July 16, 2011 06:00 AM
On July 16, 1945, the Manhattan Project conducted the Trinity Test in New Mexico, the first atomic bomb detonation in history and the dawn of the Atomic Era.
Trinity Test Successful
In August 1939, Albert Einstein wrote to President Franklin D. Roosevelt advocating the exploration of nuclear fission and its potential use as a weapon. In his letter, Einstein stated that recent research made it increasingly possible “to set up a nuclear chain reaction in a large mass of uranium, by which vast amounts of power … would be generated.”
Roosevelt did not want to risk a German monopoly on such a weapon and approved uranium research in October 1939. This decision was the first among many that culminated in the Manhattan Project, America’s top-secret project to develop the atomic bomb.
According to Time magazine, the project “had top priority on materiél and Army specialists. But few, if any, of the 65,000 who at one time worked on materials, handled blueprints, and expedited the job, ever knew what ‘Manhattan Project’ was.”
Less than three years after the project’s start, the world’s first atomic bomb was detonated on Alamogordo Air Base in New Mexico. “Hoisted atop a 150-foot tower, the plutonium device, or Gadget, detonated at precisely 5:30 a.m. over the New Mexico desert, releasing 18.6 kilotons of power, instantly vaporizing the tower and turning the surrounding asphalt into green sand,” describes the the U.S. Department of Energy. “Seconds after the explosion came an enormous blast, sending searing heat across the desert and knocking observers to the ground.”
In a memorandum to the secretary of war, project leader Gen. Leslie Groves wrote that the detonation “was successful beyond the most optimistic expectations of anyone.”
“As to the present war,” he continued, “there was a feeling that no matter what else might happen, we now had the means to ensure its speedy conclusion and save thousands of American lives. … The effects could well be called unprecedented, magnificent, beautiful, stupendous and terrifying. No man-made phenomenon of such tremendous power had ever occurred before.”
The Bombing of Hiroshima and Nagasaki
Within a month of the test, on Aug. 6 and Aug. 9, the United States dropped atomic bombs on the Japanese cities of Hiroshima and Nagasaki, respectively. This marked the only two times a nuclear weapon had been used in combat.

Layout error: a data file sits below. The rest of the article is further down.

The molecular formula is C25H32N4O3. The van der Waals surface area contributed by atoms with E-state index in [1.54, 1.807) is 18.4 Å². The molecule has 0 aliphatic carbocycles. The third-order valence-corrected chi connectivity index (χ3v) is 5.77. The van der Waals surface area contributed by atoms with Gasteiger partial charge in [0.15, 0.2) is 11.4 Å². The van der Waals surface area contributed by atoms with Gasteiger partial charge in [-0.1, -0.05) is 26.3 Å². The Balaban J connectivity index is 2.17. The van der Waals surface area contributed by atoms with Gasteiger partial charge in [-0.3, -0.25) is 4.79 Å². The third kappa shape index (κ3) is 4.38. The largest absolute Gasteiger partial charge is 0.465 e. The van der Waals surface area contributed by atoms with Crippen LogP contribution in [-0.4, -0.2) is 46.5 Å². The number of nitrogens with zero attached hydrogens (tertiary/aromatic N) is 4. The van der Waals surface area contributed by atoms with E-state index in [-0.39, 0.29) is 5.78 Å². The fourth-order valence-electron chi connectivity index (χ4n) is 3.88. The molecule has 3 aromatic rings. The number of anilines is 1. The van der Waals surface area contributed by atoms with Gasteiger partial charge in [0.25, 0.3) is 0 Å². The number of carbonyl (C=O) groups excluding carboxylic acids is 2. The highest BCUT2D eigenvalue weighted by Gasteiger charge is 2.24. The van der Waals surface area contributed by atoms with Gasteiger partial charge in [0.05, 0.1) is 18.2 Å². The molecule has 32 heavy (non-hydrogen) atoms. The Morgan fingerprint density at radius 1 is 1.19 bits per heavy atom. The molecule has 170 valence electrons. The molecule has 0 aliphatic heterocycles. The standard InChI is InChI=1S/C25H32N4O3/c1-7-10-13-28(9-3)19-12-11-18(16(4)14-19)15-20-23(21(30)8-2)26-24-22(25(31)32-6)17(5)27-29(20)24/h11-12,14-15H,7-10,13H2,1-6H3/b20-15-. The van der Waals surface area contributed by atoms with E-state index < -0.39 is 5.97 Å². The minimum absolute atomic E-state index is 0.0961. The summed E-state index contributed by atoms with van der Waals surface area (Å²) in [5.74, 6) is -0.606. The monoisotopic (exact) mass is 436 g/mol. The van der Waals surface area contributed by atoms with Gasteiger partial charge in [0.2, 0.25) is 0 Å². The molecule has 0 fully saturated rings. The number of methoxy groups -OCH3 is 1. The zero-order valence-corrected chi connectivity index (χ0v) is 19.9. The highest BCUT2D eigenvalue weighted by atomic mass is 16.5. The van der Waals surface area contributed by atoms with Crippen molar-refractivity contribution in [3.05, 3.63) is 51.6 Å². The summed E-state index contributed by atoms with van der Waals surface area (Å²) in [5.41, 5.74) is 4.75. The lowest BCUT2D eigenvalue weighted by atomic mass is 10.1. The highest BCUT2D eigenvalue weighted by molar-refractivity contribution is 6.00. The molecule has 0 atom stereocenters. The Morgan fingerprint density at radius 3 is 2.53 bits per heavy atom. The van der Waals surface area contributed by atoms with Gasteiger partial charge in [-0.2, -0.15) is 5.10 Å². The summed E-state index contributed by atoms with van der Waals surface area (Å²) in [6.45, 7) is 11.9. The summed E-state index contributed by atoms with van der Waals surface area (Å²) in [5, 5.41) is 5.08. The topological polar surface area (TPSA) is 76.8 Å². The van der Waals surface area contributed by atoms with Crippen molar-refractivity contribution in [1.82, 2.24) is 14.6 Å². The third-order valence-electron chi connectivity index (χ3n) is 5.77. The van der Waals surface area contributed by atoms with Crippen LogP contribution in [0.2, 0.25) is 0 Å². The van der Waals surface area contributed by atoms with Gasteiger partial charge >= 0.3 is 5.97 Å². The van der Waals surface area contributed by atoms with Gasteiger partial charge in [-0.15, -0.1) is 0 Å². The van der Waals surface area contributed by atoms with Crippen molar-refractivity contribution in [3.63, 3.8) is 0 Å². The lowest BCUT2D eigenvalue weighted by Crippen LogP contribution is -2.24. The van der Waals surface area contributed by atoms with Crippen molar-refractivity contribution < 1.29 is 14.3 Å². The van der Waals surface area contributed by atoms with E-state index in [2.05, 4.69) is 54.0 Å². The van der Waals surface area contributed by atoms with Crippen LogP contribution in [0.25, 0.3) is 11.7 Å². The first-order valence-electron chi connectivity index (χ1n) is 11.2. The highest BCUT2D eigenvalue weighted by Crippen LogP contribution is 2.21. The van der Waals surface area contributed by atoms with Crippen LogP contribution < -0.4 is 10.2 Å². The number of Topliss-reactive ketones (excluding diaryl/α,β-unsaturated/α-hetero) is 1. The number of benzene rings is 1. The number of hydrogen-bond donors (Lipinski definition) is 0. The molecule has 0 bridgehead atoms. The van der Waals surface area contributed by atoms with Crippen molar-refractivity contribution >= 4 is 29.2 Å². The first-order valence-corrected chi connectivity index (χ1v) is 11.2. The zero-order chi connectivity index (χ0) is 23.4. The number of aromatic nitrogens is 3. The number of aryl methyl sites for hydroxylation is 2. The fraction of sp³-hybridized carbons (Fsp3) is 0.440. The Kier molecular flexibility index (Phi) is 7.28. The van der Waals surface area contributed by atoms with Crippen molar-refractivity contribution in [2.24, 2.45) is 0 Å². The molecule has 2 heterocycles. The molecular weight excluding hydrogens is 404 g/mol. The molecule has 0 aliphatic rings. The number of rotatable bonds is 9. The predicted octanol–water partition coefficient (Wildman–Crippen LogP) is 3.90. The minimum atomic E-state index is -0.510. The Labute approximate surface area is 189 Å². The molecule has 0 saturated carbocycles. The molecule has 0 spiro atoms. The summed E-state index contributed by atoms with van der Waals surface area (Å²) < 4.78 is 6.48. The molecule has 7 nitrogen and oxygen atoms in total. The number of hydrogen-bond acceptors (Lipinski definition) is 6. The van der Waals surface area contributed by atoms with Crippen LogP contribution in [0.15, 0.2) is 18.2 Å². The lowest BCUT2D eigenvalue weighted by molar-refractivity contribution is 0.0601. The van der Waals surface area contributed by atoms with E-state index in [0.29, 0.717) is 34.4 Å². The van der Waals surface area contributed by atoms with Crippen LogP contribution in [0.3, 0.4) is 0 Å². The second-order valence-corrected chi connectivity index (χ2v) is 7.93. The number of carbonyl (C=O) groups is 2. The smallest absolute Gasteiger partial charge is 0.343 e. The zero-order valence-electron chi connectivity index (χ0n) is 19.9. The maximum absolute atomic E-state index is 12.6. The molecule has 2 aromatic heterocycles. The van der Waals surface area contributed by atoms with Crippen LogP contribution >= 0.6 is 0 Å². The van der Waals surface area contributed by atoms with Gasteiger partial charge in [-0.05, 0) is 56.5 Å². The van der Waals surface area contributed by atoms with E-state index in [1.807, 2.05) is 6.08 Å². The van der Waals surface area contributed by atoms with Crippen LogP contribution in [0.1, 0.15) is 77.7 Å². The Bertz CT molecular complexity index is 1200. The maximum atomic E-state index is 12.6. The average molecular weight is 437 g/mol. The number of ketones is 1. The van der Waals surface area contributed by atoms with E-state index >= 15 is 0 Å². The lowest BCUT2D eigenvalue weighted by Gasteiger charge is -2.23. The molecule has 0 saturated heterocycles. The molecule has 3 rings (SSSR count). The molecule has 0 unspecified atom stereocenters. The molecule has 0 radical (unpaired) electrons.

President Harry S. Truman addressed the nation 16 hours after the bombing of Hiroshima. “What has been done is the greatest achievement of organized science in history,” he said.
The findingDulcinea Web Guide to World War II links to the most comprehensive and reliable sources on the war.
Key Players: Gen. Leslie Groves; J. Robert Oppenheimer
Sources in this Story
- The Atomic Heritage Foundation: Einstein's Letter to Franklin D. Roosevelt
- Time: Birth of an Era
- U.S. Department of Energy: The Trinity Site
- PBS: General Leslie Groves' Memorandum Describing the First Nuclear Test In New Mexico
- Los Alamos National Laboratory: General Leslie R. Groves
- Atomic Archive: J. Robert Oppenheimer (1904-1967)
Gen. Leslie R. Groves
After overseeing the construction of the Pentagon, Groves was appointed chief of the top-secret Manhattan Engineering District and immediately began assembling his team. According to the Los Alamos National Laboratory Web site, “His most important appointment, as well as his most controversial, was J. Robert Oppenheimer.”
J. Robert Oppenheimer
Oppenheimer was appointed scientific director of the Manhattan Project in June 1942. He oversaw the construction of the Los Alamos laboratories and helped to gather together a team of physicists to build the atomic bomb.
Oppenheimer dubbed the first detonation the “Trinity” Test, inspired by the poems of John Donne. The Atomic Archive offers a recap of the life of the “‘father’ of the atomic bomb.”